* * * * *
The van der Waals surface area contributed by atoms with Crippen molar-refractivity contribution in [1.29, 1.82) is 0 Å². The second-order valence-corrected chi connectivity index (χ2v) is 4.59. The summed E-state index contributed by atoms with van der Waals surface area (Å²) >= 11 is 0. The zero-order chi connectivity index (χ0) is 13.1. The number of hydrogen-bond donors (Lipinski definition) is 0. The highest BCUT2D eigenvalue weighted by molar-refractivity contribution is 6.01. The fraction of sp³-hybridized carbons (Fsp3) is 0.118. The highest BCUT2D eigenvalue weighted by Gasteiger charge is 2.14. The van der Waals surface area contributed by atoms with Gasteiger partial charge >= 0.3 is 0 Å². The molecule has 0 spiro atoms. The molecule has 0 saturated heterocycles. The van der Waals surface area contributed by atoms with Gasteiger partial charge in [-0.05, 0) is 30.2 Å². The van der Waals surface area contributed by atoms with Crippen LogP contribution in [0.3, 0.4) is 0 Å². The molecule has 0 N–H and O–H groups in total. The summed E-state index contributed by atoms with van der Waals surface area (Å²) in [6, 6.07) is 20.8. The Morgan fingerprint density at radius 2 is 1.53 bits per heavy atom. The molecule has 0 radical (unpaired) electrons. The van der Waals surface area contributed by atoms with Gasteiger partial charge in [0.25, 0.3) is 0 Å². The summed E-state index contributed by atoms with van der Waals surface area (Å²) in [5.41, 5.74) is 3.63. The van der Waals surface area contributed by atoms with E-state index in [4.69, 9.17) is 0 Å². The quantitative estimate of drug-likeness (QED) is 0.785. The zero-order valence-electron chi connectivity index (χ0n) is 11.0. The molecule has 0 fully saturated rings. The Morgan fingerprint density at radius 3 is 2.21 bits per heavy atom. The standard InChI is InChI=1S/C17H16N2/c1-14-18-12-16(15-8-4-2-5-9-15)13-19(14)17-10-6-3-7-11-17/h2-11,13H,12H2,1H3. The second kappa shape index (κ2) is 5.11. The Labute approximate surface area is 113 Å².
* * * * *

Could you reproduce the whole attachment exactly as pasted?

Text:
The van der Waals surface area contributed by atoms with Crippen molar-refractivity contribution in [1.29, 1.82) is 0 Å². The second-order valence-corrected chi connectivity index (χ2v) is 4.59. The summed E-state index contributed by atoms with van der Waals surface area (Å²) >= 11 is 0. The zero-order chi connectivity index (χ0) is 13.1. The number of hydrogen-bond donors (Lipinski definition) is 0. The highest BCUT2D eigenvalue weighted by molar-refractivity contribution is 6.01. The fraction of sp³-hybridized carbons (Fsp3) is 0.118. The highest BCUT2D eigenvalue weighted by Gasteiger charge is 2.14. The van der Waals surface area contributed by atoms with Gasteiger partial charge >= 0.3 is 0 Å². The molecule has 0 spiro atoms. The molecule has 0 saturated heterocycles. The van der Waals surface area contributed by atoms with Gasteiger partial charge in [-0.05, 0) is 30.2 Å². The van der Waals surface area contributed by atoms with Crippen LogP contribution in [0.3, 0.4) is 0 Å². The molecule has 0 N–H and O–H groups in total. The summed E-state index contributed by atoms with van der Waals surface area (Å²) in [6, 6.07) is 20.8. The Morgan fingerprint density at radius 2 is 1.53 bits per heavy atom. The molecule has 0 radical (unpaired) electrons. The van der Waals surface area contributed by atoms with Gasteiger partial charge in [0.25, 0.3) is 0 Å². The summed E-state index contributed by atoms with van der Waals surface area (Å²) in [5.41, 5.74) is 3.63. The van der Waals surface area contributed by atoms with E-state index in [4.69, 9.17) is 0 Å². The quantitative estimate of drug-likeness (QED) is 0.785. The zero-order valence-electron chi connectivity index (χ0n) is 11.0. The molecule has 0 fully saturated rings. The Morgan fingerprint density at radius 3 is 2.21 bits per heavy atom. The standard InChI is InChI=1S/C17H16N2/c1-14-18-12-16(15-8-4-2-5-9-15)13-19(14)17-10-6-3-7-11-17/h2-11,13H,12H2,1H3. The second kappa shape index (κ2) is 5.11. The Labute approximate surface area is 113 Å².